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On July 18, 2023, the Biden Administration announced the launch of the long-awaited cybersecurity labeling program, called the “U.S. Cyber Trust Mark,” aimed at providing consumers with a better understanding of the cybersecurity of the products they use daily. This labeling program seeks to enhance transparency and competition in the Internet of Things (“IoT”) device space, to “help differentiate trustworthy products in the marketplace,” and to incentivize manufacturers to meet higher cybersecurity standards.

The U.S. Cyber Trust Mark was proposed by Federal Communications Commission (“FCC”) Chairwoman Jessica Rosenworcel and is the first of its kind in the cybersecurity sector. This labeling program is modeled similar to the Energy Star program, which was created to “bring attention to energy-efficient appliances and encourage more companies to produce them in the marketplace.”

According to the FCC’s press release, it is estimated that there were “more than 1.5 billion attacks against IoT devices in the first six months of 2021 alone” and by the year 2030, “more than 25 billion connected IoT devices [will be] in operation.” This program was introduced in response to these constantly evolving cyber threats impacting IoT products and builds upon existing public and private sector initiatives aimed to enhance IoT cybersecurity and labeling practices.

Development of the Cybersecurity Labeling Program

On May 12, 2021, President Biden issued Executive Order (“EO”) 14028, Improving the Nation’s Cybersecurity, which, among other things, charged the National Institute of Standards and Technology (“NIST”) to recommend requirements for a consumer IoT cybersecurity labeling program. In response to this directive, NIST developed a profile of the IoT core baseline for consumer IoT products, presented in the NISTIR 8259 Series and NISTIR 8425. This profile was used as part of the recommendations that NIST published in February 2022 in response to the EO directive, titled Recommended Criteria for Cybersecurity Labeling for Consumer IoT Products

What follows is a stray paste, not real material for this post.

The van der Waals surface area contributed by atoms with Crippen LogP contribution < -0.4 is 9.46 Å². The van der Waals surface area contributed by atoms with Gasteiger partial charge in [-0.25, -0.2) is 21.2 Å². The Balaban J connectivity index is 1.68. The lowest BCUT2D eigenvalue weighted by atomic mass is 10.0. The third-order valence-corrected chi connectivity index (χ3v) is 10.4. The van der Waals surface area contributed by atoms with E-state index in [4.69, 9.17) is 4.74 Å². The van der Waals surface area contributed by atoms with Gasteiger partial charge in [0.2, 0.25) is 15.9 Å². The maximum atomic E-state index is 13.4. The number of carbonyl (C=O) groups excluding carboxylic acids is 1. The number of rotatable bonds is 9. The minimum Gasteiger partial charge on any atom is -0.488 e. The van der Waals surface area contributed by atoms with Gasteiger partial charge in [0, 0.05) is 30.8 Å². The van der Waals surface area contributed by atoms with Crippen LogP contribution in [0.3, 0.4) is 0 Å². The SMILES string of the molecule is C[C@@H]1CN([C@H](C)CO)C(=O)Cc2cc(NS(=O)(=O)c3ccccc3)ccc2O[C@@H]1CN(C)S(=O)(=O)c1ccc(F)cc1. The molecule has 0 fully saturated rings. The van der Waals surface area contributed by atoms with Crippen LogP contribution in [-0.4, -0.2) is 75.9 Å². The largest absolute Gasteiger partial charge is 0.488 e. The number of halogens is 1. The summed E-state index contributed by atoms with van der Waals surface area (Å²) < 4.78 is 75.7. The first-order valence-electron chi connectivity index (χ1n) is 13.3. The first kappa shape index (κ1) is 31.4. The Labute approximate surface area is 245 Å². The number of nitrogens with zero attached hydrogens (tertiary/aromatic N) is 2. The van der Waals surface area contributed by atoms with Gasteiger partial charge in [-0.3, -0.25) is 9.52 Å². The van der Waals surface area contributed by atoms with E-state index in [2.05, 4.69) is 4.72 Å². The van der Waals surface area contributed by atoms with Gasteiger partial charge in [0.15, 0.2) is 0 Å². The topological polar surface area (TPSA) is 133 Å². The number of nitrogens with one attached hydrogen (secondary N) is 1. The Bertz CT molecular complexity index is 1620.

NIST’s efforts served to identify key elements of potential labeling programs in terms of recommending minimum requirements and specifying desirable outcomes. The FCC used these key elements to launch the U.S. Cyber Trust Mark labeling program, acting under its authorities to regulate wireless communication devices.

The U.S. Cyber Trust Mark

The U.S. Cyber Trust Mark will appear on the packaging of eligible devices and will be comprised of two parts:

  1. The logo depicting a shield and the words “U.S. Cyber Trust Mark”; and
  2. A QR code that can be scanned to continuously verify the security of the device.

The QR code will link users to a national registry of certified devices, which will provide “specific and comparable security information about these smart products” as the cybersecurity threat landscape evolves over time. The FCC has released its proposed U.S. Cyber Trust Mark logo in five colorways, although it is presently unclear whether these colorways are attributed to varying levels of device security.

The U.S. Cyber Trust Mark Notice of Proposed Rulemaking

Currently, the Cyber Trust Mark program is described in a Notice of Proposed Rulemaking (“NPRM”), established under the FCC’s authority to regulate wireless communication devices. The draft proposal outlines this voluntary labeling program and, if adopted, the FCC will open a public comment period on the proposal.

During the public comment period, the FCC will seek input on several issues, including, how to best establish this program, the scope of devices for sale in the U.S. that should be eligible for inclusion in the labeling program, how the program should be managed, how to further develop security standards that could apply to various devices, how to demonstrate compliance with the standards, and how to best educate consumers about the labeling program.

While this program is still in its preliminary stages, the FCC anticipates that this program could be implemented by late 2024. Once implemented, the Cybersecurity and Infrastructure Security Agency (“CISA”) will work with the FCC to encourage major U.S. retailers to prioritize products bearing U.S. Cyber Trust Mark Label in the marketplace.

Future Developments in Cybersecurity Labeling

According to the announcement, consumers and manufacturers can expect to see similar initiatives rolled out by other Federal agencies in the coming years:

  • NIST will focus on defining cybersecurity requirements for consumer-grade routers, which are recognized as a higher-risk product, if compromised. NIST is slated to finalize these requirements by the end of 2023 and the FCC will review and consider these requirements to expand the cybersecurity labeling program to cover these routers.
  • The U.S. Department of Energy plans to collaborate with National Labs to develop labeling requirements targeted toward smart meters and power inverters, which it recognizes as essential components to the smart grid of the future.
  • The U.S. Department of State will support the FCC by engaging with international partners to harmonize standards and labeling efforts globally.

As the U.S. Cyber Trust Mark initiative develops, Sheppard Mullin’s Governmental Practice Cybersecurity Team will continue to track program updates, as well as other developments relating to the Cybersecurity Executive Order.